Poor command of English forces graduates to forego essay-writing part of interview process, hurting their chances of entering civil service
BETONG: One of the requirements for applicants to be recruited into the state civil service is to write a simple essay in English during the interview, but there have been cases where some of them only submitted blank pieces of paper due to lack of proficiency in the language.
Education, Science and Technological Research Minister Dato Sri Michael Manyin Jawong said he was recently told about this situation, which involved graduates from the rural
He pointed out that while some previous applicants did attempt to write the essays albeit with incorrect grammar and sentence structures, the recent batch of potential recruits did not even jot down a single word.
“I was told that some of them submitted blank sheets of paper because they were scared to write (in English). If that’s the case, they could not even enter the civil service.
“That’s why I am serious about this English Proficiency Programme, because our community would become the victims at the end of the day (if nothing is done). I hope the communities and the schools would support this programme because this is the only way for us to move forward,” he said when launching the programme at SK Nanga Ajau here yesterday.
Manyin applauded the school, located in the Layar state constituency, for being the latest rural school to launch its own English Proficiency Programme, meant to improve English language skills among its pupils.
He said improving proficiency in English and increasing students’ interest in science, technology, engineering and mathematics (STEM) subjects are the priorities for the ministry since it was set up on May 7 last year.
He added that circulars had been given to all assemblymen and assemblywomen in the state, be they from the Barisan Nasional (BN) or the opposition, to adopt schools in their constituencies and implement the English Proficiency Programme.
This would follow the examples of SK Ulu Lubai and SK Ba Kelalan – two rural schools in Limbang, which have been implementing such a programme on their own over the past few years.
“I tell my officers that when it comes to education, we cannot just talk about BN elected representatives. When it comes to education, whatever policies we formulate, it must transcend the political divide,” he said.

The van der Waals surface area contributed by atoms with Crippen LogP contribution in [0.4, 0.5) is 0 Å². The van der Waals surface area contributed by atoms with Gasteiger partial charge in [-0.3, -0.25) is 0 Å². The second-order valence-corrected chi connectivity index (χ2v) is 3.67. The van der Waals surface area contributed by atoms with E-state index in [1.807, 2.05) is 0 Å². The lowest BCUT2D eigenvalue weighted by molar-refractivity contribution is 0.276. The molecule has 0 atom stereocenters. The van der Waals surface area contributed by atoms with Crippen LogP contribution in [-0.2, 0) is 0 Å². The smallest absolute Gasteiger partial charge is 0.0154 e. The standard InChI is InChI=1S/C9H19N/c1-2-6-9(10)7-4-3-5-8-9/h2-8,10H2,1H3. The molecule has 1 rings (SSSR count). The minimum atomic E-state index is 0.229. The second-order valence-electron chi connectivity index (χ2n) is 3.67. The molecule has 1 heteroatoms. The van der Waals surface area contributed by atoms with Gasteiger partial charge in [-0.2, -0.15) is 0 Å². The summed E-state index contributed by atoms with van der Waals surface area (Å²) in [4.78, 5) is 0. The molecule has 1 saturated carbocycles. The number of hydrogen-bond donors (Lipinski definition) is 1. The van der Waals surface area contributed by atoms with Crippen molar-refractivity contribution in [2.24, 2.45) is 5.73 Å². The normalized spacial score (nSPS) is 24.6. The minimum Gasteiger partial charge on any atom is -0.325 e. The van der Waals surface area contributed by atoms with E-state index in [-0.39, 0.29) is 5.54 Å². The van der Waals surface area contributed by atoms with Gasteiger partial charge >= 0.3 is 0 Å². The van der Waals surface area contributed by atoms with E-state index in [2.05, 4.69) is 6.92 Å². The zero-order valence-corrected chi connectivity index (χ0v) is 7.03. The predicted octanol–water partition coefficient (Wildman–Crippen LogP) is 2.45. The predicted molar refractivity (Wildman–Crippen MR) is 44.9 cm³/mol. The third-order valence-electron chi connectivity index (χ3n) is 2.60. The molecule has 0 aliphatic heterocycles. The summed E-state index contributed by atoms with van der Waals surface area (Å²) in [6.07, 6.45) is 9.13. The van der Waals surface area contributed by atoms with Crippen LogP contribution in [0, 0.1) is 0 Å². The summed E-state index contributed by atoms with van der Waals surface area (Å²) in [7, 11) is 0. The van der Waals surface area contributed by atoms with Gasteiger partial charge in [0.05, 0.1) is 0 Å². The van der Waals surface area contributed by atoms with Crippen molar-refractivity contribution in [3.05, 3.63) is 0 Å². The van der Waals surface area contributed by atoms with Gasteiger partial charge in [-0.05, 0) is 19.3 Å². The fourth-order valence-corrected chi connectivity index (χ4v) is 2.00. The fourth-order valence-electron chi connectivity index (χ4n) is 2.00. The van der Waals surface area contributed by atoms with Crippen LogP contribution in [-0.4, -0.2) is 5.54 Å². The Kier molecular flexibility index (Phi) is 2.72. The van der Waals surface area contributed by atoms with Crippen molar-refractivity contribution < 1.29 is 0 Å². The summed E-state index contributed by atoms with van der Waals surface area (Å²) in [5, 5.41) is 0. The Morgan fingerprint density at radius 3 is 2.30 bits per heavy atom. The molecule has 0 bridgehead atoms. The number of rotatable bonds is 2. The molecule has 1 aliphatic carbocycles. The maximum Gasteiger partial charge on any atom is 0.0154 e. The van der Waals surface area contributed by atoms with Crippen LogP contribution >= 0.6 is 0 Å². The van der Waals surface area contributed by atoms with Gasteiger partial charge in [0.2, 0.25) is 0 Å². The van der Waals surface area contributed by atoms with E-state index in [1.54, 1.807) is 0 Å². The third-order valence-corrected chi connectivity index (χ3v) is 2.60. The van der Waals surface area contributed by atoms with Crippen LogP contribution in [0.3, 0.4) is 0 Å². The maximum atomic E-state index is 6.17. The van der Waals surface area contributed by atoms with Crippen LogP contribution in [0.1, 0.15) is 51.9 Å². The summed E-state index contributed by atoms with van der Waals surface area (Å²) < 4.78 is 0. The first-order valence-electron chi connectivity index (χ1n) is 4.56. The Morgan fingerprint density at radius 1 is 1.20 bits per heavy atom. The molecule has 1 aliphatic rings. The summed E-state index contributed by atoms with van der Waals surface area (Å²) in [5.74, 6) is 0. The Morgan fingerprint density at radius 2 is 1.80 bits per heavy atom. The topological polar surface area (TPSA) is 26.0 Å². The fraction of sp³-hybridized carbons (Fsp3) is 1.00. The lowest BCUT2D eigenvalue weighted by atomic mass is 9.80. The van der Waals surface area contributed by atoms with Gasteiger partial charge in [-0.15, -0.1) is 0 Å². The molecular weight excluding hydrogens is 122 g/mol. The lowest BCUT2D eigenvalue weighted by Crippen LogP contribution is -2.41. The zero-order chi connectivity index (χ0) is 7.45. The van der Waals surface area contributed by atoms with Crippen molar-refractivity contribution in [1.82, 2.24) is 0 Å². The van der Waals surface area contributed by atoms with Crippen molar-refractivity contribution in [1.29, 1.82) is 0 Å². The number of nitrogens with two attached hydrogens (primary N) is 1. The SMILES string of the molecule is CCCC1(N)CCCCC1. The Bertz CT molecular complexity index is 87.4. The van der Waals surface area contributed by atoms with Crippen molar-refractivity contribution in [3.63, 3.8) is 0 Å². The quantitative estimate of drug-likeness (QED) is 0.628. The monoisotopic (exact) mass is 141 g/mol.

Manyin was confident that SK Nanga Ajau would become a role model for other schools – should the programme be implemented properly and the pupils become fluent in English.
“If SK Ulu Lubai – an Iban-majority area – can do it, why can’t SK Nanga Ajau achieve the same result?” he added.
Meanwhile, Layar assemblyman Gerald Rentap Jabu said SK Nanga Ajau was chosen for the programme as it had better student enrolment and facilities than other schools in the constituency.
He said as the assemblyman, he was committed to ensuring the success of the programme because he believed English proficiency would boost the employment chances of the children, once they leave school and enter the job market.
“High-income jobs all need candidates who are proficient in English. With good command in English, we can participate in digital economy and not be left behind,” he said.
The programme at SK Nanga Ajau is run in collaboration with Lodge Group of Schools.
The event yesterday gathered 28 Lodge students and six teachers for a ‘Pen-Pal Project’ with SK Nanga Ajau, where they also got the chance to experience life in the longhouse.
SK Nanga Ajau headmaster Fadreen Jingan said the school received an allocation of RM30,000 through Rentap for the implementation of various programmes meant to improve English language skills among the pupils.
Meanwhile, Lodge Group of Schools director Thomas Huo said the project provided opportunity for the school and students to contribute back to society.
Yesterday’s event was conducted almost fully in English.